NEW ZEALAND: ENHANCED SHORTWAVE BROADCASTING FOR THE PACIFIC

Radio New Zealand's current outdated transmitter will be replaced: the New Zealand government allocated NZ$4.4 million (about US$2.5 million) in May
Radio New Zealand’s current outdated transmitter will be replaced: the New Zealand government allocated NZ$4.4 million (about US$2.5 million) in May 2022
Source

As of September 2022, New Zealand’s public broadcaster (RNZ) has increased its shortwave broadcasting hours aimed at the Pacific region. The four morning hours, suspended in 2016, restarted thanks to new government funding, on three frequencies: at 5 a.m. local time on 7425 kHz, 6 a.m. on 9700 kHz, and 8 a.m. on 11725 kHz. The most listened news program is also repeated by the BBC Pacific Service. Shortwave broadcasting, largely abandoned since the 1990s at the end of the Cold War, still remains the most effective means of covering very large areas. As in the Pacific Ocean archipelagos, where many communities still use the old analogue radios with the SW (Short Waves) band to inform themselves.

It also broadcasts digitally

Shortwave radio is radio transmission using shortwave radio frequencies
RNZ’s shortwave broadcast schedules can be seen on this page. The programs are also distributed via satellite
Source

In the middle hours of the day, however, the station broadcasts with the DRM standard: a digital transmission system that eliminates all the typical hissing due to atmospheric and electromagnetic interference. The audio is stereo, but it is out of reach of the old analogue radios. In order to receive the DRM you have to buy a receiver that is set up to decode the digital signal, which costs between 50 and 100 euros. Alternatively, the signal is broadcast by satellite from Intelsat 19 on C-band: coverage extends from Singapore eastward to the Cook Islands, including Fiji, Tonga, Niue and Samoa. (Written by Fabrizio Carnevalini)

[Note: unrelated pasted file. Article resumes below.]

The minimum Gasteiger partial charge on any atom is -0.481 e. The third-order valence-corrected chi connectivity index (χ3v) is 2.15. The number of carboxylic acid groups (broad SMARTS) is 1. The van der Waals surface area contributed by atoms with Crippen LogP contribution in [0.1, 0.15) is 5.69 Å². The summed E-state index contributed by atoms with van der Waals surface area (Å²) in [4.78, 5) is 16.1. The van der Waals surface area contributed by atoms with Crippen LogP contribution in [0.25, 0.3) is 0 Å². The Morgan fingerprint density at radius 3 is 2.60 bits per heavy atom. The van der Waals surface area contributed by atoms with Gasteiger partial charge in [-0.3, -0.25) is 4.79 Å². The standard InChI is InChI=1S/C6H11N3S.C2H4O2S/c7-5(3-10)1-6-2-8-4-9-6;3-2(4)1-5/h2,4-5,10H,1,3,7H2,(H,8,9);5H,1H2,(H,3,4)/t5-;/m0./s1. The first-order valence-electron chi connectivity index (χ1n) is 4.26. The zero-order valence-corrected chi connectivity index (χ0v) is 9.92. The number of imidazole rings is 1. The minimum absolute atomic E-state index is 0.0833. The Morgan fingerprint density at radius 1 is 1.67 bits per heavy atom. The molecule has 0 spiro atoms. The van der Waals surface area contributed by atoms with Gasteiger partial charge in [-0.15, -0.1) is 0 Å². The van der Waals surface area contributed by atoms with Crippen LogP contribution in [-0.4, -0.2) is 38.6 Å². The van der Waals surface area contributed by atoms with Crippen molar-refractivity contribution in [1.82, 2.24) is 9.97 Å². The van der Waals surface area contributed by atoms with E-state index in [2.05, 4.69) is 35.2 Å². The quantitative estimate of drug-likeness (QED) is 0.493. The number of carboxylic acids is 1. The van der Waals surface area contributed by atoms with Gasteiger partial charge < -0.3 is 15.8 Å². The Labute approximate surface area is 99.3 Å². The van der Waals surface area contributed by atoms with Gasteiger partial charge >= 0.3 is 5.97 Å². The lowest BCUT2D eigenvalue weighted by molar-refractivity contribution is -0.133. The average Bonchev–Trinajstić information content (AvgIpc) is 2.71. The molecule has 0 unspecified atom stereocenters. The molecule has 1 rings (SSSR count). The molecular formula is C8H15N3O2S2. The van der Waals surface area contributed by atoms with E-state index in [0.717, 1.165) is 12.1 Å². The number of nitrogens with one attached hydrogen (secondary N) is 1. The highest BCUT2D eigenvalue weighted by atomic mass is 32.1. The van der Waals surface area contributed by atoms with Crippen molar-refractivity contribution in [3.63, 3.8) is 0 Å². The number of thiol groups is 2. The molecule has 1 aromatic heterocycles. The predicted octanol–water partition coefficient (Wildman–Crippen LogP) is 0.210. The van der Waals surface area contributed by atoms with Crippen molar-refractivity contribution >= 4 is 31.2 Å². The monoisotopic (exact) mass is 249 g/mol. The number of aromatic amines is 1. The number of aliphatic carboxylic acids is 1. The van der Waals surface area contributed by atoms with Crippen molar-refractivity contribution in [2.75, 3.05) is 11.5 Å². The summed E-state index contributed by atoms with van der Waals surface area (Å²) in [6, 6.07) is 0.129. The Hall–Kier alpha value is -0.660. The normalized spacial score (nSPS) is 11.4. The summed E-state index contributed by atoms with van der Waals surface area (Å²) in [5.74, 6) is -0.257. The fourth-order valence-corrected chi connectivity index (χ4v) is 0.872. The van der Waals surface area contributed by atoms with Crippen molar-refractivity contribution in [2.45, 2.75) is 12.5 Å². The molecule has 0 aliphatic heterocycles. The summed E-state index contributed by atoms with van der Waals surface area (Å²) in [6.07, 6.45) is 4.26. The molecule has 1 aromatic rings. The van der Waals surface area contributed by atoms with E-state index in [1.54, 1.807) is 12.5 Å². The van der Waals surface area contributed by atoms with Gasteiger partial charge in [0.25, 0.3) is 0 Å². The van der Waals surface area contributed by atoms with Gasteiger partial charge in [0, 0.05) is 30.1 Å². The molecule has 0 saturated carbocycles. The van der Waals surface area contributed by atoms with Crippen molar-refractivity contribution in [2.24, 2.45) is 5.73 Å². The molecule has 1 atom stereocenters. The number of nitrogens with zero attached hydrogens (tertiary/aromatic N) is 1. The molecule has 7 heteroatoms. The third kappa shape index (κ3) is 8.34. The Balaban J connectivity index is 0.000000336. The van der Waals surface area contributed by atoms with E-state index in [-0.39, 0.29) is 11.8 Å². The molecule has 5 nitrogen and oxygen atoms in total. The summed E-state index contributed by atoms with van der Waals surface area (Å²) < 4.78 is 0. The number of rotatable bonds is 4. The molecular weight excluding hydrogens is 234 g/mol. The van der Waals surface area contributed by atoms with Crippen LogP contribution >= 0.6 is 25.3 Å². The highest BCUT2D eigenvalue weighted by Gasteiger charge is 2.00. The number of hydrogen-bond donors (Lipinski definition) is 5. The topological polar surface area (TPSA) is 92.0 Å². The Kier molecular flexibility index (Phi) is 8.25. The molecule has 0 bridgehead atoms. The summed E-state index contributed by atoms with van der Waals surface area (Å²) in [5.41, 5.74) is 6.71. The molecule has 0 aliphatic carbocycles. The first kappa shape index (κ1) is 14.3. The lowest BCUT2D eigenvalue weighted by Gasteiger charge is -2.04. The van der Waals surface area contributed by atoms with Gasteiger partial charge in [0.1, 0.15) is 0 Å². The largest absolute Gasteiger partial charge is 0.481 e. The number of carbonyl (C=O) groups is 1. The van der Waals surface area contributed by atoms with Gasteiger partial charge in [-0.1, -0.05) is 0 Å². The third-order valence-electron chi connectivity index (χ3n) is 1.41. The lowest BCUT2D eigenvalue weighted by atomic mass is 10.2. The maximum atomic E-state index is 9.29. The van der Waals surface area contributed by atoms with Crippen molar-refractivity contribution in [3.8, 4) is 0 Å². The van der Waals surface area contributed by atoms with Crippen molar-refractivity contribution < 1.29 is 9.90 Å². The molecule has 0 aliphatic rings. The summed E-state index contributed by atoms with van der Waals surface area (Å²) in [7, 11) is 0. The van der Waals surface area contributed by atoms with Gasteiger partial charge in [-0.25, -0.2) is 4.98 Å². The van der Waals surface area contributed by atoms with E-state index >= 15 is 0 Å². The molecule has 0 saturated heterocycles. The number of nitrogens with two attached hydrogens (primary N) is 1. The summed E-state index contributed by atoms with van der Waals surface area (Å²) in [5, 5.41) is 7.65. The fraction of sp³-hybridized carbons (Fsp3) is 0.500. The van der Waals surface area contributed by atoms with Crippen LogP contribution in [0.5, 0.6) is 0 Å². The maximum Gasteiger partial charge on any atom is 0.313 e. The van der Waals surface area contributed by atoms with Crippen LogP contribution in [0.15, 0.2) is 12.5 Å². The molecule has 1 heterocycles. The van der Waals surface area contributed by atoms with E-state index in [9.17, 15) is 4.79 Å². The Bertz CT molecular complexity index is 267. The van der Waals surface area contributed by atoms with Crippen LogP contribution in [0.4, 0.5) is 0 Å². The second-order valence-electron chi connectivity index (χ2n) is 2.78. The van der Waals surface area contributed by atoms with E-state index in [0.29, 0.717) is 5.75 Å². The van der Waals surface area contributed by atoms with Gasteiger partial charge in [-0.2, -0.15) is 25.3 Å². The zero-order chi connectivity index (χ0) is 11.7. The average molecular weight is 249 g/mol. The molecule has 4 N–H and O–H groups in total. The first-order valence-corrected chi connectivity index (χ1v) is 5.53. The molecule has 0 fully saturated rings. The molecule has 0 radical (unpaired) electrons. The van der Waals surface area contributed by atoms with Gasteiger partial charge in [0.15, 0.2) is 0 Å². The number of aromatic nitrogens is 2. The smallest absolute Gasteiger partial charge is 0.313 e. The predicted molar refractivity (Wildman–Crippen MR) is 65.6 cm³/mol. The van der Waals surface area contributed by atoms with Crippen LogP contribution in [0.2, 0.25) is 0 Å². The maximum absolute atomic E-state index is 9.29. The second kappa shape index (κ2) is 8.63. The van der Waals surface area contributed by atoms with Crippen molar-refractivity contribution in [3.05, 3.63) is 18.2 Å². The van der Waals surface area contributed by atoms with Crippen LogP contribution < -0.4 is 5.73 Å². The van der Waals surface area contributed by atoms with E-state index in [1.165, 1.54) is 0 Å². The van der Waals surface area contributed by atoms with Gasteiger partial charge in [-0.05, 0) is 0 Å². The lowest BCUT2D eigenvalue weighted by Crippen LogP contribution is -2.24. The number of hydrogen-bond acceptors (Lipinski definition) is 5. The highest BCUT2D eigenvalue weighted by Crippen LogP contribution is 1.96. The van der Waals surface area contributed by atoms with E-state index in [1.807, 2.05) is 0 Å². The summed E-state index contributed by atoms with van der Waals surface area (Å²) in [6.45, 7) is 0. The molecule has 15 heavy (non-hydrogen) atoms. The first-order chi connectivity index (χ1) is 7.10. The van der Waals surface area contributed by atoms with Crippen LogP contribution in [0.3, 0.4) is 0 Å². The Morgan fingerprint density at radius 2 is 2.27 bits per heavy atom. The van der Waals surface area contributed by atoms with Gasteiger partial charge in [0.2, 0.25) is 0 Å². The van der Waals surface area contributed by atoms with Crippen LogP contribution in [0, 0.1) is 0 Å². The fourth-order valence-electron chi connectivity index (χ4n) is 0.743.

INDIA: No one listens to digital radio DRM

In India no one listens to digital radio DRM
Europe has chosen Dab, India opted for DRM because it is less expensive to cover such a vast country. But receivers cost too much and the project is stopping Source

After the great enthusiasm for digital broadcasting in the DRM standard, the Indian government is rethinking the technology to be chosen for the future. Digitization began in 2010, and since then three shortwave and 35 mediumwave systems have been activated; the latter can serve an area of 300-350 km each and two or three are sufficient to cover one of the 29 federal states. However, there are few listeners because the receivers cost too much for the purchasing power of the average Indian: the price is at least 3000 rupees (equal to 42 US$), a huge amount considering that in the country one person out of four lives on 12 US$ per month (below the poverty line). India has been penalized by the fact that it was among the first countries to choose DRM because the industry, concentrating on DAB+ (a technology not considered usable in the country, given the vastness of the areas to be covered) has not realized economies of scale and the price of receivers has remained high. Yet the DRM technology could also be used for the FM band.

Further details in the interesting article by Sreejiraj Eluvangal appeared on ultra news, which reports the statements of Ruxandra Obreja, president of the DRM Consortium and Prakash Javadekar, Ministry of Information and Broadcasting.

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